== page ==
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Mile End
Mile end green bridge 1.jpg
The Green Bridge carries Mile End Park over the A11 Mile End Road
Mile End is located in Greater London
Mile End
Mile End
OS grid reference TQ365825
• Charing Cross 3.6 mi (5.8 km) WSW
London borough
Ceremonial county Greater London
Country England
Sovereign state United Kingdom
Post town LONDON
Postcode district E1, E3 and E14
Dialling code 020
Police Metropolitan
Fire London
Ambulance London
EU Parliament London
UK Parliament
  • Bethnal Green and Bow
  • Poplar and Limehouse
London Assembly
List of places
51°31′29″N 0°01′53″W / 51.5248°N 0.0314°W / 51.5248; -0.0314

Mile End is a district of the London Borough of Tower Hamlets in the East End of London, England, 3.6 miles (5.8 km) east-northeast of Charing Cross. Situated on the London-to-Colchester road, it was one of the earliest suburbs of London. It became part of the metropolitan area in 1855, and is connected to the London Underground.

It was also known as Mile End Old Town; the name provides a geographical distinction from the unconnected former hamlet called Mile End New Town. In 2011, Mile End had a population of 28,544.



Mile End is recorded in 1288 as La Mile ende. It is formed from the Middle English 'mile' and 'ende' and means 'the hamlet a mile away'. The mile distance was in relation to Aldgate in the City of London, reached by the London to Colchester road. In around 1691 Mile End became known as Mile End Old Town because a new unconnected settlement to the west and adjacent to Spitalfields had taken the name Mile End New Town. This data combines the ethnicity data for Mile End's two wards (Mile End And Globe Town and Mile End East).

Mile End Compared 2011 White British Asian Black
Mile End Population 28,544 29.3% 44.8% 8.5%
London Borough of Tower Hamlets 31.2% 41.2% 7.3%


Whilst there are many references to settlements in the area, excavations have suggested there were very few buildings before 1300.

Mile End Road is an ancient route from London to the East, and was moved to its present-day alignment after the foundation of Bow Bridge in 1110. In the medieval period it was known as ‘Aldgatestrete’, as it led to the eastern entrance to the City of London at Aldgate. The area running alongside Mile End Road was known as Mile End Green, and became known as a place of assembly for Londoners, reflected in the name of Assembly Passage. For most of the medieval period, this road was surrounded by open fields on either side, but speculative developments existed by the end of the 16th century and continued throughout the 18th century.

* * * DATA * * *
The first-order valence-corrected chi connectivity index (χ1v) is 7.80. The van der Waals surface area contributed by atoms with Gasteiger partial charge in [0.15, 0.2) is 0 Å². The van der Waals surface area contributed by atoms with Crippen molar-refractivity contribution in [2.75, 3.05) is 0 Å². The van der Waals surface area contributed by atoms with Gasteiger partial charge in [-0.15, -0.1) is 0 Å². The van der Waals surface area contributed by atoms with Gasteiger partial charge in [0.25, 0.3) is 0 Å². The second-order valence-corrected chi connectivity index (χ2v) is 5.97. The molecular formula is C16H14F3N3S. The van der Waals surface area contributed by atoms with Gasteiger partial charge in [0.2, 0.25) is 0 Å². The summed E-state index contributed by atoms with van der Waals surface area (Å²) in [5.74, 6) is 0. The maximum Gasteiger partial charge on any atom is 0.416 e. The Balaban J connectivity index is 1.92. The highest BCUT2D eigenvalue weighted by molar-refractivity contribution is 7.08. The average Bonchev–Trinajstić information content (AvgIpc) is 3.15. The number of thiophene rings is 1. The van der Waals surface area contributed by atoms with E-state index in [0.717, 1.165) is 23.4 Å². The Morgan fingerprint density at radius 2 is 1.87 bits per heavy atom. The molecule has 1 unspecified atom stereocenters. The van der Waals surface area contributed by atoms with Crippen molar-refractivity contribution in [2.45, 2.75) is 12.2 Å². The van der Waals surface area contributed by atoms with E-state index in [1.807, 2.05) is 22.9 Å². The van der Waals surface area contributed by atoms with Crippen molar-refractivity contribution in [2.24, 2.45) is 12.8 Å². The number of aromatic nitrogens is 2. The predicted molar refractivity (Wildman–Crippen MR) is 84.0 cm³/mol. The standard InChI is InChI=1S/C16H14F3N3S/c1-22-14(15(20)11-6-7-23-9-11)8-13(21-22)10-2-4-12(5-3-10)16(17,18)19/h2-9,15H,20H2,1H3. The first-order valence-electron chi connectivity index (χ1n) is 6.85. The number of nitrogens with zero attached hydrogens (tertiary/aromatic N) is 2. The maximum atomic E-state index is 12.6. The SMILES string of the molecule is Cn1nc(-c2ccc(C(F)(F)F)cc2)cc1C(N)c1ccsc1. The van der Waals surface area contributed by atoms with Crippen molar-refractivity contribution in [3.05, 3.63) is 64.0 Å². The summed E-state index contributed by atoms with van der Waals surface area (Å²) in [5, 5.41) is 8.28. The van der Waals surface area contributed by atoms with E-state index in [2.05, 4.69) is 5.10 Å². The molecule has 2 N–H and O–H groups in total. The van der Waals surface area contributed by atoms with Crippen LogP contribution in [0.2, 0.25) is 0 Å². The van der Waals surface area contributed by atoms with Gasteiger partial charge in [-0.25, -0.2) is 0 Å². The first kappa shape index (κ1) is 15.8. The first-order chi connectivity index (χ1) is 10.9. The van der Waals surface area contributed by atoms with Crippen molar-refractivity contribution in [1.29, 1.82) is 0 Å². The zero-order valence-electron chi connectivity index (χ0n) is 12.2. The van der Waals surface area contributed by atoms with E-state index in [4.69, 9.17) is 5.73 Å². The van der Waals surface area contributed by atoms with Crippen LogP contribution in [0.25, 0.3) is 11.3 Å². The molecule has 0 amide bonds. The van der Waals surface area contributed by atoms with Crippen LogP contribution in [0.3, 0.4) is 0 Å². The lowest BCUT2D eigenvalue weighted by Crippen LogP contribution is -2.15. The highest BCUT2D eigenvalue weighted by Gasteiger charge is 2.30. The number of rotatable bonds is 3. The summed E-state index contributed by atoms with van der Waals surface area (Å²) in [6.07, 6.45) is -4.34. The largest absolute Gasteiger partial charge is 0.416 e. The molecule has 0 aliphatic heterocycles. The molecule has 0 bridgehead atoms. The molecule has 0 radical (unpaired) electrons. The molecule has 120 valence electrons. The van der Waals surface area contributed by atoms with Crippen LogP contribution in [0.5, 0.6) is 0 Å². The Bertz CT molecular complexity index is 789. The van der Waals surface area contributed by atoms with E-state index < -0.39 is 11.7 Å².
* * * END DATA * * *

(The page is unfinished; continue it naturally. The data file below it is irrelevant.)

The Stepney Green Conservation Area was designated in January 1973, covering the area previously known as Mile End Old Town. It is a large Conservation Area with an irregular shape that encloses buildings around Mile End Road, Assembly Passage, Louisa Street and Stepney Green itself. It is an area of exceptional architectural and historic interest, with a character and appearance worthy of protection and enhancement. It is situated just north of the medieval village of Stepney, which was clustered around St. Dunstan’s Church.

Peasants' Revolt

In 1381, an uprising against the tax collectors of Brentwood quickly spread first to the surrounding villages, then throughout the South-East of England, but it was the rebels of Essex, led by a priest named Jack Straw, and the men of Kent, led by Wat Tyler, who marched on London. On 12 June, the Essex rebels, comprising 100,000 men, camped at Mile End and on the following day the men of Kent arrived at Blackheath. On 14 June, the young king Richard II rode to Mile End where he met the rebels and signed their charter. The king subsequently had the leaders and many rebels executed.

Birth of London's Yiddish theatre

In 1883, Jacob P. Adler arrived in London with a troupe of refugee professional actors. He enlisted the help of local amateurs, and the Russian Jewish Operatic Company made their debut at the Beaumont Hall, close to Stepney Green tube station. Within two years they were able to establish their own theatre in Brick Lane.